30 Jun 2017 | 05.13 pm
Rye River Brewing Posts €3.5m Loss
First big flop among Irish craft brewers
30 Jun 2017 | 05.13 pm
Craft brewer Rye River Brewing Company in Celbridge, whose best known brand in McGargles, booked a net loss of €4.3m in 2015 a net loss of €3.5m in 2016 according to accounts filed today.
The craft brewer ended 2015 with net liabilities of €3.7m and was bailed out in 2016 through funding from private equity firm Bluebay Ireland Corporate Credit. At end December 2016, net liabilities amounted to €7.1m.
Through 2016, Rye River Brewing increased turnover by 3.3% to €8.5m, with €7.7m of sales generated in the Republic of Ireland. Sales in the UK and Europe increased from €100,000 to €719,000. Employee headcount through 2016 averaged 62 people compared with 52 the year before. The payroll cost including social insurance was €2.1m, up from €1.9m in 2015. The company’s operating loss was €4.1m in 2015 and €3.1m in 2016.
Rye River was set up in 2013 and revenue in 2015 increased by 60% to €8.2m. Gross profit declined by 17% to €1.9m and administrative expenses zoomed from €2m to €5.3m. In the accounts filing for operating company DP Financial Ltd signed off by the directors on 30 June 2017, directors Michael Merrins and Peter O’Donoghue – appointed on 2 June 2017 – recount the unfortunate tale.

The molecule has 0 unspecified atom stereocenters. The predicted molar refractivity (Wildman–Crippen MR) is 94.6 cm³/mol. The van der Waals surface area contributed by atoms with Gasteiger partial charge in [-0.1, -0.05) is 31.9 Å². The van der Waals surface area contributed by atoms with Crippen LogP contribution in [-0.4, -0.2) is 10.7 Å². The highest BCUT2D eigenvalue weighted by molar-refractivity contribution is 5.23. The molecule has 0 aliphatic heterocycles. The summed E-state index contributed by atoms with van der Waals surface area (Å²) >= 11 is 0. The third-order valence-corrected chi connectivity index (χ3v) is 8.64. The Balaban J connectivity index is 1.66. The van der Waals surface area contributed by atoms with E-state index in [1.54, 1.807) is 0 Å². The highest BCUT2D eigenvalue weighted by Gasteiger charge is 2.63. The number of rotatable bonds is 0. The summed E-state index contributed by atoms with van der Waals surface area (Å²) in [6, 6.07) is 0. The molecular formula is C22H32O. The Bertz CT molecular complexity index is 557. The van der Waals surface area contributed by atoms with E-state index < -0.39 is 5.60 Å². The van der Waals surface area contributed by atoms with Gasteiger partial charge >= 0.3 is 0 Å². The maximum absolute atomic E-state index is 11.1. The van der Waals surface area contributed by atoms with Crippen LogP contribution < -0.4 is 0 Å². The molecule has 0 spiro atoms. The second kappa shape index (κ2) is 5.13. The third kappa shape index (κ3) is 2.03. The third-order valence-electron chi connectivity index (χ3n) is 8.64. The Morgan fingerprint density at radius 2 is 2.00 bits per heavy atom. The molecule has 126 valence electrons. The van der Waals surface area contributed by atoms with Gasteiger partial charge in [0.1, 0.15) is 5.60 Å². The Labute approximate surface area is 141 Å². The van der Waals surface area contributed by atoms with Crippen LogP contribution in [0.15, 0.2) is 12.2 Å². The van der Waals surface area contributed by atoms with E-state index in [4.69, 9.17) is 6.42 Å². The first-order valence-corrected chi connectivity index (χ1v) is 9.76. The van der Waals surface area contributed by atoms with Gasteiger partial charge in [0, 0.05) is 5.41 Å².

After securing big export orders and a national distribution contract for third-party beers in 2014, Rye River Brewing Company ramped up and relocated from its original brewery in Kilcock to a new brew house in Celbridge.
The directors state: “The investment and operational expenditure required had a significant impact on the company’s cost base. In addition, due to contractual issues with its largest agency brand, further stresses on the company’s cashflow materialised.
“These issues, combined with lower margins on agency brands and a disappointing return on investment in North America and Asia, led to losses in 2015 and 2016. The directors, with the support of the company’s investors, undertook a review of operations in 2016 with a view to putting RRBC on a sound and sustainable commercial platform.”
The directors add that they have a reasonable expectation that the company will have adequate resources to continue operating for at least the next 12 months. “The company is financed by way of equity loans from Ulster Bank and Bluebay Ireland Corporate Credit. These parties have confirmed that they will continue to support the company for a period of at least 12 months from the date of the approval of these financial statements.”